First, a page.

In the period, a great number of young Americans, including American women, were part of the Grand Tour in America. The Grand Tour was a chance for them to spend some time abroad and get to know about the culture of the Old World.Literary Context
Henry James refers to many of the stories of Americans that are in Europe in his literary works. The main works in which he refers to Americans abroad areThe Portrait of a Lady,The Ambassadors,andThe Wings and of the Dove. He tries to make a contrast between the European age and convention and American innocence and freedom.
In Daisy Miller, Henry James particularly focuses on the group of a young American lady who encounters an unknown culture and society in Europe. It is assumed that Mill Temple, the cousin of James, is the model and inspiration for Daisy Miller. However, Henry James elaborated on his stud of Daisy and made it deeper. Same is the case in the novel, A Portrait of a Lady. The protagonist of A Portrait of a Lady, Isabel Archer, bears similarities with Daisy Miller.
Just like Henry James, Edith Wharton also talks about the psychological and cultural portraits of women, particularly those women who have spent time aboard or are foreign. Her novels dealing with these aspects are The Age of Innocence and The House of Mirth. At the beginning of the twentieth century, James and Wharton started corresponding.
French novelists like Honore de Balzac and Gustave Flaubert are also great influencers of Henry James. Henry James works on stylistic innovation and establishes a psychological realism in which readers observe the action in the novella through the consciousness of one character. For example, Winterbourne in the novellaDaisy Miller.
This tool of narration is then radically evolved by Virginia Woolf and James Joyce through Stream of consciousness and through the approach of free indirect discourse.Characters AnalysisDaisy Miller
Daisy Miller is a rich American girl. She is very pretty and traveling to Europe with her brother and mother. Even though Daisy wants to witness the high society of Europe, she refuses to conform to the notion of propriety of the old world that is set by the community of expatriates in Europe. Daisy becomes involved with a man Giovanelli in Rome, and she dies of malaria as she was out with him at night. She is the other possible protagonist of the novel.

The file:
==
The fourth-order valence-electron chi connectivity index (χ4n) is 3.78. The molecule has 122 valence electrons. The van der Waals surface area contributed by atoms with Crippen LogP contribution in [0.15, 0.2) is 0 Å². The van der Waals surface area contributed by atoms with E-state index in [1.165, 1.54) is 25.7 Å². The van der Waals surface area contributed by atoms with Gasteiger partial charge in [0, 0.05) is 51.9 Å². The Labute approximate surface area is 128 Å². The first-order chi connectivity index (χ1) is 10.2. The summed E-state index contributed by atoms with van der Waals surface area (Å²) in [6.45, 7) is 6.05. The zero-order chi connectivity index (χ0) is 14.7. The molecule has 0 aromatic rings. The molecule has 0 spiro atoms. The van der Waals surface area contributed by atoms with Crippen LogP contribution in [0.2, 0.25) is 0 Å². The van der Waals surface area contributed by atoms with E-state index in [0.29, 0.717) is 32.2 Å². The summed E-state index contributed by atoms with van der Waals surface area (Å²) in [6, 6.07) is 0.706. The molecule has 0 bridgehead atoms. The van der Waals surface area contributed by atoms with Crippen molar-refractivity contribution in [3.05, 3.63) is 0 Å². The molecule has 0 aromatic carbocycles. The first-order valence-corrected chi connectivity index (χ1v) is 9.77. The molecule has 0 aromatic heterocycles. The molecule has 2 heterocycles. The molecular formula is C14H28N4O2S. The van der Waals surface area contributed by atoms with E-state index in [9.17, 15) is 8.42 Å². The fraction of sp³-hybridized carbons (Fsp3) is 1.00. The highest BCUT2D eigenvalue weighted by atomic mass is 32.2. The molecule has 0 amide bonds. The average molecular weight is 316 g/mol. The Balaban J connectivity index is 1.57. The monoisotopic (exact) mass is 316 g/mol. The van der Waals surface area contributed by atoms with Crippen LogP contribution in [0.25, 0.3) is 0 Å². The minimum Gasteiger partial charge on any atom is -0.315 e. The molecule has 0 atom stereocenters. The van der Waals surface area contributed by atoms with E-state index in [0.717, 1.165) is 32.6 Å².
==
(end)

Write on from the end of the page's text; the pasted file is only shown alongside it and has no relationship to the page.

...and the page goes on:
Daisy is a mixture of different traits. She is independent, spirited, and well-meaning. However, at the same time, she is ignorant, shallow, and provincial. She proposes her opinion that Europe is flawlessly sweet. She talks about the tiresome details of the habits and idiosyncrasies of her family with shameless monotony. Moreover, she also thinks that Winterbourne may also know a woman who lives in Europe because he is from Europe. She also wonders if Winterbourne had ever heard of New York.
Daisy is an annoying flirt. She has no gifts of conversation or social grace, such as wit, charm, and skill of wordplay. She is only interested in manipulating men and wants her to be the center of attraction.
Throughout the novel, Winterbourne is preoccupied with the question of whether Daisy is a nice girl, as the behavior of Daisy never reveals that she is really a nice girl. Winterbourne acknowledges the vulgarity of Daisy; however, he is still confused as to whether she is really innocent.
The readers never know the truth. Daisy often appears to be not innocent as Winterbourne has caught her with Mr. Giovanelli at night. However, it is a matter of social conventions if such actions are or are not appropriate. At the end of the novel, what we find out is that what Winterbourne thinks of Daisy is true.Winterbourne